C.It is faced with a serious financial crisis.

D.It is trying hard to protect the vulnerable.

63.In what way is Texas different from California?

A.It practices small government.

B.It is home to traditional industries.

C.It has a large Hispanic population.

D.It has an enviable welfare system.

64.What problem is Texas confronted with?

A.Its Hispanic population is mostly illiterate.

B.Its sunrise industries are shrinking rapidly.

C.Its education cannot meet the needs of the knowledge economy.

D.Its immigrants have a hard time adapting to its cowboy culture.

65.What do we learn about American politics from the passage?

A.Each state has its own way of governing.

B.Most states favor a bipartisan approach.

C.Parties collaborate in drawing public policies.

D.All states believe in government for the people.



Passage One

It is easy to miss amid the day-to-day headlines of global economic recession, but there is a less conspicuous kind of social upheaval(剧变)underway that is fast altering both the face of the planet and the way human beings live. That change is the rapid acceleration of urbanization. In 2008, for the first time in human history, more than half the world’s population was living in towns and cities. And as a recently published paper shows, the process of urbanization will only accelerate in the decades to come—with an enormous impact on biodiversity and potentially on climate change.

As Karen Seto, the led author of the paper, points out, the wave of urbanization isn’t just about the migration of people into urban environments, but about the environments themselves becoming bigger to accommodate all those people. The rapid expansion of urban areas will have a huge impact on biodiversity hotspots and on carbon emissions in those urban areas.

Humans are the ultimate invasive species—when the move into new territory, the often displace the wildlife that was already living there. And as land is cleared for those new cities—especially in the dense tropical forests—carbon will be released into the atmosphere as well. It’s true that as people in developing nations move from the countryside to the city, the shift may reduce the pressure on land, which could in turn be good for the environment. This is especially so in desperately poor countries, where residents in the countryside slash and burn forests each growing season to clear space for farming. But the real difference is that in developing nations, the move from rural areas to cities often leads to an accompanying increase in income — and that increase leads to an increase in the consumption of food and energy, which in turn causes a rise in carbon emissions. Getting enough to eat and enjoying the safety and comfort of living fully on the grid is certainly a good thing — but it does carry an environmental price. The urbanization wave can’t be stopped —and it shouldn’t be. But Seto’s paper does underscore the importance of managing tha t transition. If we do it the right way, we can reduce urbanization’s impact on the environment. “There’s an enormous opportunity here, and a lot of pressure and responsibility to think about how we urbanize,” says Seto. “One thing that’s clear is that we can’t build cities the way we have over the last couple of hundred years. The scale of this transition won’t allow that.” We’re headed towards an urban planet no matter what, but whether it becomes heaven or hell is up to us.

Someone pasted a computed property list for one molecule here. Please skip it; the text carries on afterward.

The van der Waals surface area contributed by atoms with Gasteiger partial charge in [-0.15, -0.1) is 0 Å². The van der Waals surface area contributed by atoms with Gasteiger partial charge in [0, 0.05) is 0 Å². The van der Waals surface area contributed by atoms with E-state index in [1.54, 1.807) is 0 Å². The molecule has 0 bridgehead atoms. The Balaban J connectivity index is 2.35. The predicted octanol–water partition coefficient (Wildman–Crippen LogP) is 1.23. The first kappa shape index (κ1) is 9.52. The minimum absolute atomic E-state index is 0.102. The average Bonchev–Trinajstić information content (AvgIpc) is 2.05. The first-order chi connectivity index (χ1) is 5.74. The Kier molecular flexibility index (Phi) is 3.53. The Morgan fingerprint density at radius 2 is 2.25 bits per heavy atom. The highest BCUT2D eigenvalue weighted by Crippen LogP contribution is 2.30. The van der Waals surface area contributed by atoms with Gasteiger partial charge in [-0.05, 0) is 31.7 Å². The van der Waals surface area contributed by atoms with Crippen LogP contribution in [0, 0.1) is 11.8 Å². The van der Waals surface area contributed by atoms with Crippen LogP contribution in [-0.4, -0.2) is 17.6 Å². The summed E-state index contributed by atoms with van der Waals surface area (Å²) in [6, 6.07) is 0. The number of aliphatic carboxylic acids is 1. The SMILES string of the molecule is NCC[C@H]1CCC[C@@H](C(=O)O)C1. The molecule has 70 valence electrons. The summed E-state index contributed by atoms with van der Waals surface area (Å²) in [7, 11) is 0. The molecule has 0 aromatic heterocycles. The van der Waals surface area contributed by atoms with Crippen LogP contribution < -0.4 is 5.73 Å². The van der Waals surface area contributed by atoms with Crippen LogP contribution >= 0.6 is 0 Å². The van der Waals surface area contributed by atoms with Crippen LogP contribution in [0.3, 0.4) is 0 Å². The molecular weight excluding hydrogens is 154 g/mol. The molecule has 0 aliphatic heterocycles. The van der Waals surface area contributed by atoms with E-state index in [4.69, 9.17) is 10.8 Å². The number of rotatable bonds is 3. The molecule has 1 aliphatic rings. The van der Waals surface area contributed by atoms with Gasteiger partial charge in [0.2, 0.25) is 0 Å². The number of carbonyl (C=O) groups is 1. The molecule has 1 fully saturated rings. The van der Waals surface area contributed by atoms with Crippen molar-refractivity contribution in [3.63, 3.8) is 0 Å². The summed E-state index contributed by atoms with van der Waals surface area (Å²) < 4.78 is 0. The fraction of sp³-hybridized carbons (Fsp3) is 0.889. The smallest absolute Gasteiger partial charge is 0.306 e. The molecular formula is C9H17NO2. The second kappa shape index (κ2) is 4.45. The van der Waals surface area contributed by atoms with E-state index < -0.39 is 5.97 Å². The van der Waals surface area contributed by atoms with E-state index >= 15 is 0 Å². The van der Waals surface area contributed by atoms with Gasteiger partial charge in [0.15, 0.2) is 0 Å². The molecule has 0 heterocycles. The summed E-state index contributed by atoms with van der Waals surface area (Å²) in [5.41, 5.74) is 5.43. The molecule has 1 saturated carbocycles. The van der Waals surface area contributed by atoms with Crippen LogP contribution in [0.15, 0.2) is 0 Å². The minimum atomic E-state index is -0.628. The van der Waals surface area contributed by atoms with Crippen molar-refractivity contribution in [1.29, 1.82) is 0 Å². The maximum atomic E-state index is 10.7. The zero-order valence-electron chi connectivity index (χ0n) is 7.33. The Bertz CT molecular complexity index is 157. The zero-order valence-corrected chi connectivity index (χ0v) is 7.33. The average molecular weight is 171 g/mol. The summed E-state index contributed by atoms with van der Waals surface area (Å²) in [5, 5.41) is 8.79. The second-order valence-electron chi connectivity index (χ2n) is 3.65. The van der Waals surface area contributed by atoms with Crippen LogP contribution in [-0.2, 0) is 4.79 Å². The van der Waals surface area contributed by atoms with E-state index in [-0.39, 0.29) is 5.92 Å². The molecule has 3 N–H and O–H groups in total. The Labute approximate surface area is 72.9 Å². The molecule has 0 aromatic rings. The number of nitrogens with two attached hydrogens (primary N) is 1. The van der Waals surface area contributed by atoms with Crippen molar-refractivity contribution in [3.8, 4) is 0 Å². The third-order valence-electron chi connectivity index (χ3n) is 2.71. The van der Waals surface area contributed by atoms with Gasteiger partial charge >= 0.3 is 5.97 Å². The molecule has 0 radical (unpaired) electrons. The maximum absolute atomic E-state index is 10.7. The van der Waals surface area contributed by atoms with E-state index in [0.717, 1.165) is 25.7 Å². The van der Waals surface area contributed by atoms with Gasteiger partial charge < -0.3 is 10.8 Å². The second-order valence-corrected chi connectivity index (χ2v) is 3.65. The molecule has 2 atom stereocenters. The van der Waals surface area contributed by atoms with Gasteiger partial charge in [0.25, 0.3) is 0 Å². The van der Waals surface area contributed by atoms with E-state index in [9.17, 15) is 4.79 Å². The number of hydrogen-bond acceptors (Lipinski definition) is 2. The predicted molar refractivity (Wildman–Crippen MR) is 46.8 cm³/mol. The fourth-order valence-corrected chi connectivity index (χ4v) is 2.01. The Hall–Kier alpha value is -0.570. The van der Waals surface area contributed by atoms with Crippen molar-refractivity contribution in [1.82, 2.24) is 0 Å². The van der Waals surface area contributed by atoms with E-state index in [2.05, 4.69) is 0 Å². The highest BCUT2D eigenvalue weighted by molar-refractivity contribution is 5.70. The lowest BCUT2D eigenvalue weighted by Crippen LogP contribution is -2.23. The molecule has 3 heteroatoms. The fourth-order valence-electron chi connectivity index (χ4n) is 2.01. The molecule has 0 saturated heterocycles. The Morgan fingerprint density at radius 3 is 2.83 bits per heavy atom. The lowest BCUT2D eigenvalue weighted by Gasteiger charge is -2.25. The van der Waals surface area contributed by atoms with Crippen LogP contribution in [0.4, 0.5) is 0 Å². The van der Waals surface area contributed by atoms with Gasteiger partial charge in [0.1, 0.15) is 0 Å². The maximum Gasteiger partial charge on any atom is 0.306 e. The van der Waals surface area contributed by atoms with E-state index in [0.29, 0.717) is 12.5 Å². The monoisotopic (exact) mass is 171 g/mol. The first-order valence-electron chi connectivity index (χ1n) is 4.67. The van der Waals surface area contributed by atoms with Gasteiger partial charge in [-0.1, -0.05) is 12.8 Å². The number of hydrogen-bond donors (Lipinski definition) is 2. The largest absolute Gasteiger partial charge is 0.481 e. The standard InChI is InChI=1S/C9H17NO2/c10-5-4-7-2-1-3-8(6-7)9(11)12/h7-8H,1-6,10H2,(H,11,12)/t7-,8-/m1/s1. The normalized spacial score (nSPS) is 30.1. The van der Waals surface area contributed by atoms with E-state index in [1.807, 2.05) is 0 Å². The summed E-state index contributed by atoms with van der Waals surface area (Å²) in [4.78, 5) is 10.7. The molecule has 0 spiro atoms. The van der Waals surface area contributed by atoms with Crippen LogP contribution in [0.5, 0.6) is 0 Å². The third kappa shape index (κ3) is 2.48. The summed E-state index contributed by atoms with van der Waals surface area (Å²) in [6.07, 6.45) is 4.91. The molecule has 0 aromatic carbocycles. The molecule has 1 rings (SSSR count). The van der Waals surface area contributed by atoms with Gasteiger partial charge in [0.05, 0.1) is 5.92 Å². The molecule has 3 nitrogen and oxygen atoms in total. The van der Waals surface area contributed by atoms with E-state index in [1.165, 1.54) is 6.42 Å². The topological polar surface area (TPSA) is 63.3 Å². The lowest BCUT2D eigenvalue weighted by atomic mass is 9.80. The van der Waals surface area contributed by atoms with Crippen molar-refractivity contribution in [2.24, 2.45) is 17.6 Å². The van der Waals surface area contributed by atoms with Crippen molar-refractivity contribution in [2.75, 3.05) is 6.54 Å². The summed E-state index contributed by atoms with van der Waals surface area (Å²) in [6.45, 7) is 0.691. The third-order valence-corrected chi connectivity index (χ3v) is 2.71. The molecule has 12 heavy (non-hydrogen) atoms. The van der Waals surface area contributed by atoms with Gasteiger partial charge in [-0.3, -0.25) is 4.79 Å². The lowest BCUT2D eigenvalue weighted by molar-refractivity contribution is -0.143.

56. What issue does the author try to draw people’s attention to?

A. The shrinking biodiversity worldwide.

B. The rapid increase of world population.

C. The ongoing global economic recession.

D. The impact of accelerating urbanization.

57. In what sense are humans the ultimate invasive species?

A. They are much greedier than other species.

B. They are a unique species born to conquer.

C. They force other species out of their territories.

D. They have an urge to expand their living space.

58. In what way is urbanization in poor countries good for the environment?

A. More land will be preserved for wildlife.

B. The pressure on farmland will be lessened.

C. Carbon emissions will be considerably reduced.

D. Natural resources will be used more effectively.

59. What does the author say about living comfortably in the city?

A. It incurs a high environmental price.

B. It brings poverty and insecurity to an end.

C. It causes a big change in people’s lifestyle.

D. It narrows the gap between city and country.

60. What can be done to minimize the negative impact of urbanization according to Seto?

A. Slowing down the speed of transition.

B. Innovative use of advanced technology.

C. Appropriate management of the process.

D. Enhancing people’s sense of responsibility.

Passage Two

When Harvard student Mark Zuckerberg launched http://www.360docs.net/doc/info-d33067f231126edb6f1a10fd.html in Feb. 2004, even he could not imagine the forces it would let loose. His intent was to connect college students. Facebook, which is what this website rapidly evolved into, ended up connecting the world.